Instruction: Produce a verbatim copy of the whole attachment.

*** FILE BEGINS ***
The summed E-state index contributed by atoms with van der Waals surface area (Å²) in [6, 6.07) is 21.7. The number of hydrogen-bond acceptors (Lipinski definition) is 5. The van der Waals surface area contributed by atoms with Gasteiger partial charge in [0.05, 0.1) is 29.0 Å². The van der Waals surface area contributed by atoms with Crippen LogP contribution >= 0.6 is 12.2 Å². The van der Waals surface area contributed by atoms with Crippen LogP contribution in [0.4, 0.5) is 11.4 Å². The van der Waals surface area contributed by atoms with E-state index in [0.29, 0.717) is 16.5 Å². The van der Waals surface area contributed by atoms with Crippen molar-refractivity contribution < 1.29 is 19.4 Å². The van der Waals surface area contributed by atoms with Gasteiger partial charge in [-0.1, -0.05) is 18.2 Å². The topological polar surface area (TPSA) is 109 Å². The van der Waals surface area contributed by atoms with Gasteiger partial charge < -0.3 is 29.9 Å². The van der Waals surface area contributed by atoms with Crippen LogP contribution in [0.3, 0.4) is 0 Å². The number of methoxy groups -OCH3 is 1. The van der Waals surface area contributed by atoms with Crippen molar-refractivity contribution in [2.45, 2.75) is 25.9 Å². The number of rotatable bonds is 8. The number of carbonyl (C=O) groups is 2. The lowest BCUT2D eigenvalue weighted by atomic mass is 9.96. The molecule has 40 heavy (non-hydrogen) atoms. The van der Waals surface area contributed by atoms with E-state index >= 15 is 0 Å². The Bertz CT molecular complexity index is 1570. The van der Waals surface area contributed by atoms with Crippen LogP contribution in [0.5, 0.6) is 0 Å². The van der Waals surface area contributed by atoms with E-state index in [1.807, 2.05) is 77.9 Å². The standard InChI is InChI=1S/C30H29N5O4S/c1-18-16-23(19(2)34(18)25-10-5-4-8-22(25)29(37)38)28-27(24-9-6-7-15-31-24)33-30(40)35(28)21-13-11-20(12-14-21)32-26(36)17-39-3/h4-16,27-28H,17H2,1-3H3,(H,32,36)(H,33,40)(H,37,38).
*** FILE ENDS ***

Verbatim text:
The summed E-state index contributed by atoms with van der Waals surface area (Å²) in [6, 6.07) is 21.7. The number of hydrogen-bond acceptors (Lipinski definition) is 5. The van der Waals surface area contributed by atoms with Gasteiger partial charge in [0.05, 0.1) is 29.0 Å². The van der Waals surface area contributed by atoms with Crippen LogP contribution >= 0.6 is 12.2 Å². The van der Waals surface area contributed by atoms with Crippen LogP contribution in [0.4, 0.5) is 11.4 Å². The van der Waals surface area contributed by atoms with E-state index in [0.29, 0.717) is 16.5 Å². The van der Waals surface area contributed by atoms with Crippen molar-refractivity contribution < 1.29 is 19.4 Å². The van der Waals surface area contributed by atoms with Gasteiger partial charge in [-0.1, -0.05) is 18.2 Å². The topological polar surface area (TPSA) is 109 Å². The van der Waals surface area contributed by atoms with Gasteiger partial charge < -0.3 is 29.9 Å². The van der Waals surface area contributed by atoms with Crippen LogP contribution in [0.3, 0.4) is 0 Å². The number of methoxy groups -OCH3 is 1. The van der Waals surface area contributed by atoms with Crippen molar-refractivity contribution in [2.45, 2.75) is 25.9 Å². The number of rotatable bonds is 8. The number of carbonyl (C=O) groups is 2. The lowest BCUT2D eigenvalue weighted by atomic mass is 9.96. The molecule has 40 heavy (non-hydrogen) atoms. The van der Waals surface area contributed by atoms with E-state index >= 15 is 0 Å². The Bertz CT molecular complexity index is 1570. The van der Waals surface area contributed by atoms with Crippen LogP contribution in [0.5, 0.6) is 0 Å². The van der Waals surface area contributed by atoms with E-state index in [1.807, 2.05) is 77.9 Å². The standard InChI is InChI=1S/C30H29N5O4S/c1-18-16-23(19(2)34(18)25-10-5-4-8-22(25)29(37)38)28-27(24-9-6-7-15-31-24)33-30(40)35(28)21-13-11-20(12-14-21)32-26(36)17-39-3/h4-16,27-28H,17H2,1-3H3,(H,32,36)(H,33,40)(H,37,38).